The ‘Problematic,’ VC-Threatening Study That Has Split Harvard Professors

Start-up founders barely matter, according to new research.

Illustration by II

Illustration by II

In venture capital, the strength of a start-up’s founder and leadership team is considered the most important factor when deciding whether or not to back it. A new study, however, casts doubt on how much the founder actually matters — at least in the early stages.

In a survey of 470 start-up founders and CEOs, Harvard Business School professor Tom Eisenmann found that personal attributes including age, education, and personality traits had no significant connection to the valuations of early-stage companies.

This is in opposition to previous research and the common thinking among venture capitalists, who often frame their investment strategy as backing the jockey over the horse. According to Eisenmann, however, “pretty much none of this stuff moved the needle.”

“It didn’t hurt,” he added, speaking to II by phone. “But it wasn’t predictive of success or failure.”

The survey, which focused on ventures that raised their first round between January 2015 and April 2018, was conducted this spring as part of a larger research project by Eisenmann, who is publishing a book next year on why start-ups fail. The sample included start-ups that had raised more than $500,000 and less than $3 million, and excluded biotech, energy, and material-science based startups because “the drivers of success and failure for science-based businesses are going to be different than more typical software and service companies,” according to Eisenmann.

Respondents were asked 47 questions on everything from their confidence in their firms’ financials to how others would describe their personalities. One question asked founders and CEOs whether the equity of their firms was worth much more, more, less, or about the same as when they first raised the money from angel investors or VCs.

Eisenmann then used the responses to this last question to look for patterns among the stronger and weaker performers.

“There were several factors that you might’ve expected to be strongly correlated that weren’t,” the Harvard professor said. “Especially in the early stage, there’s so little to go on because there’s no operating history, so a lot of early-stage investors put a lot of stock in their assessment of founder fit.”

Evidence that venture capitalists favor the jockey over the horse can be found in another survey-based study led by a Harvard professor that was published in the Journal of Financial Economics at the beginning of this year. Business school professor Paul Gompers and his co-authors polled 885 institutional venture capitalists across 681 firms to learn how they made investment decisions. Almost half (47 percent) ranked the management team as the most important factor, versus 37 percent who said that business-related, or “horse,” factors were the most important.

Asked about his colleague’s findings, Gompers said the results of Eisenmann’s study were “problematic on several fronts,” pointing to the limited sample and potential for selection bias among the respondents.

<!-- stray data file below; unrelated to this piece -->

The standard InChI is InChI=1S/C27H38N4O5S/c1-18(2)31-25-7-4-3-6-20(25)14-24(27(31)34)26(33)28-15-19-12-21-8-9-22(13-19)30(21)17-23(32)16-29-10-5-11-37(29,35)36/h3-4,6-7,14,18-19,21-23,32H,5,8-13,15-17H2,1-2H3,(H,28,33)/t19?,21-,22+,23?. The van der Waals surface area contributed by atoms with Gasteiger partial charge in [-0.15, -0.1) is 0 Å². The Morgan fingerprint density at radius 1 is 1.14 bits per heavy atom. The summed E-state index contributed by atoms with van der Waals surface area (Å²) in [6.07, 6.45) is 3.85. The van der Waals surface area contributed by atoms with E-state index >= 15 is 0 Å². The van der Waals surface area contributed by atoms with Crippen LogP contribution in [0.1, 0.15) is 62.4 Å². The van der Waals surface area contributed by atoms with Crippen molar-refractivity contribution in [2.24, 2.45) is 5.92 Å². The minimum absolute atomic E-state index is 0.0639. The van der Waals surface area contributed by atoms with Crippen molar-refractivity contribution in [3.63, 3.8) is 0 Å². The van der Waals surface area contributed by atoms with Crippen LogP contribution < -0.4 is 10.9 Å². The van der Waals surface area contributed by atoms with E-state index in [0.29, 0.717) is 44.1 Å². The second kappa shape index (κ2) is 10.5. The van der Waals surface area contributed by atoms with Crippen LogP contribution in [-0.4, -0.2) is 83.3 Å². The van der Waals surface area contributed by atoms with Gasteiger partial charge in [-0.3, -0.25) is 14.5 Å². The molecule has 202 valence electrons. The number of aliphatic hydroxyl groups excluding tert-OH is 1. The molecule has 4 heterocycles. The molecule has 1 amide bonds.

“Long-term studies over decades in comprehensive data with tens of thousands of companies show that some founder characteristics are related to outcomes,” he wrote in an email to II. “Successful serial entrepreneur and top school are all related to successful outcomes (i.e., exits)… it’s clear that the jockey is critical to success.”

For his part, Eisenmann acknowledged the limitations of the survey, explaining, for example, that respondents were likely overly optimistic when evaluating their own firm valuations. In addition, as Gompers pointed out, successful entrepreneurs may have been more likely to respond to Eisenmann’s survey than failed entrepreneurs.

“With this kind of work, you can get people feeling better about how they’re doing than they actually are,” Eisenmann said. “That’s always an occupational hazard with survey work.”

Despite these limitations, Eisenmann did find some factors that appeared to be statistically significant for early-stage start-up success. These included companies with “lean start-up” management practices, an approach that focuses on discovering quickly whether or not a business model is viable. Other factors that had a significant positive impact were having professionalized human resources functions and high confidence in the company’s profitability.

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Meanwhile, variables such as whether founders had an MBA and if they had earned any degrees from an elite university did not appear to matter — which was ironic for Eisenmann, who teaches aspiring entrepreneurs at Harvard Business School.

“At least statistically it doesn’t hurt,” he said.

Overall, however, Eisenmann said the findings suggested that early-stage investors could benefit by expanding the definition of “jockey” to include not just the founder and CEO but all the other human capital components of a start-up, including strategic partners and other resource providers.

“The bulk of early-stage investors are very, very focused on the founder and founder fit,” he said. “You don’t want to stop doing that, but you want to look broadly at all the parties connected with the start-up.”